On 7 December 1985 the Provisional Irish Republican Army (IRA) attacked the Royal Ulster Constabulary (RUC) base at Ballygawley, County Tyrone. Two RUC officers were shot dead and the base was raked with gunfire before being completely destroyed by a bomb, which wounded a further three officers.August 20
August 20 is the 232nd day of the year (233rd in leap years) in the Gregorian calendar. 133 days remain until the end of the year.Ballygawley
Ballygawley may refer to:
Ballygawley, County Londonderry, a townland in County Londonderry, Northern Ireland
Ballygawley, County Sligo, a village in County Sligo, Ireland
Ballygawley, County Tyrone, a village in County Tyrone, Northern IrelandBallygawley bus bombing
The Ballygawley bus bombing was a roadside bomb attack by the Provisional Irish Republican Army (IRA) on a bus carrying British soldiers in Northern Ireland. It occurred in the early hours of 20 August 1988 in the townland of Curr near Ballygawley, County Tyrone. The attack killed eight soldiers and wounded another 28. In the wake of the bombing the British Army began ferrying its troops in and out of County Tyrone by helicopter.Ballygawley land mine attack
The Ballygawley land mine attack was a bomb attack carried out by the Provisional Irish Republican Army (PIRA) on the 13 July 1983. The IRA exploded a landmine under an Ulster Defense Regiment's (UDR) mobile patrol at Ballygawley Road, near Dungannon in County Tyrone, Northern Ireland. Four UDR soldiers were killed in the incident.Barrack buster
Barrack buster is the colloquial name given to several improvised mortars, developed in the 1990s by the engineering group of the Provisional Irish Republican Army (IRA).
The first barrack buster—known to the British security forces as the Mark 15 mortar—fired a 1 metre (3 ft 3 in) long metal propane cylinder with a diameter of 36 centimetres (14 in), which contained around 75 kg (165 lb) of home-made explosives and had a range of 75 to 275 metres (246 to 902 ft). The cylinder is an adaptation of a commercial 'Kosangas' gas cylinder, for heating and cooking gas, used in rural areas in Ireland.It was first used in an attack on 7 December 1992 against an RUC/British Army base in Ballygawley, County Tyrone, injuring a number of Royal Ulster Constabulary officers.John Givan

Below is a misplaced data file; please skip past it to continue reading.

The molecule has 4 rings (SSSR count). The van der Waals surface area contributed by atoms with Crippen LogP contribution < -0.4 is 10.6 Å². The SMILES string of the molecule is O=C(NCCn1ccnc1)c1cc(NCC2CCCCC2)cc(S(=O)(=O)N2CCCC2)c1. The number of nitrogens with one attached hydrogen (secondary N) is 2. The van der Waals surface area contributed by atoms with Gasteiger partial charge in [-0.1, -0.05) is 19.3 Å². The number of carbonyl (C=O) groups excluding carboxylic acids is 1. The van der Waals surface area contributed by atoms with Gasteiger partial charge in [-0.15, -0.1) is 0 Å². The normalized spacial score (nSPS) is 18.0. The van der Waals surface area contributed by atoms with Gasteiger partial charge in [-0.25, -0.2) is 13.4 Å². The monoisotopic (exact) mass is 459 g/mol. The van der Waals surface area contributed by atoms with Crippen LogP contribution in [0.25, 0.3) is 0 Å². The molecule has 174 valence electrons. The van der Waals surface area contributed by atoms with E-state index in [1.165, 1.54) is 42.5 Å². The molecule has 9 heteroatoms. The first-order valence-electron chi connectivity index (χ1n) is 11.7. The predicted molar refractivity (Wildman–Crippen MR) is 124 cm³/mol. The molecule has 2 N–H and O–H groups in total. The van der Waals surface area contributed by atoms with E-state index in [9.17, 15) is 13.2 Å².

John Givan (29 September 1837 – 21 January 1895) was an Irish Liberal politician who sat in the House of Commons from 1880 to 1883.
Givan was the son of John Givan of Castlecaulfield, County Tyrone, and his wife Margaretta daughter of James Macdonnell. His father was a prominent linen manufacturer. Givan was educated at private schools and became a solicitor in 1870. He was J.P. for Aughnacloy and chairman of the Aughnacloy town commissioners.At the 1880 general election Givan was elected as one of the two Members of Parliament (MPs) for Monaghan.
He held the seat until 1883, when he resigned to take up an appointment as Crown Solicitor for the County Meath and County Louth and for the town of Drogheda.
He died at Martray Manor, Ballygawley, County Tyrone at the age of 57.
Givan married firstly Eliza Hopper, daughter of Samuel Hopper, secondly in 1878 Araminta Reid Ross, daughter of James M Ross of Liscarney Monaghan, and thirdly in 1894, Emily Cooke, daughter of Rev. William Cooke of Kilkenny.Joseph MacRory
Joseph Cardinal MacRory (Irish: Seosamh Mac Ruairí; 19 March 1861 – 13 October 1945) was an Irish Cardinal of the Roman Catholic Church who served as Archbishop of Armagh from 1928 until his death. He was elevated to the cardinalate in 1929. He is regarded as the leading Catholic Churchman in Ireland during the period spanning the 1916 Rising, Partition, and the Second World War.List of primary schools in Northern Ireland
This is a list of state maintained primary schools in Northern Ireland.List of terrorist incidents in 1988
This is a timeline of incidents in 1988 that have been labelled as "terrorism" and are not believed to have been carried out by a government or its forces (see state terrorism and state-sponsored terrorism).Mark Harte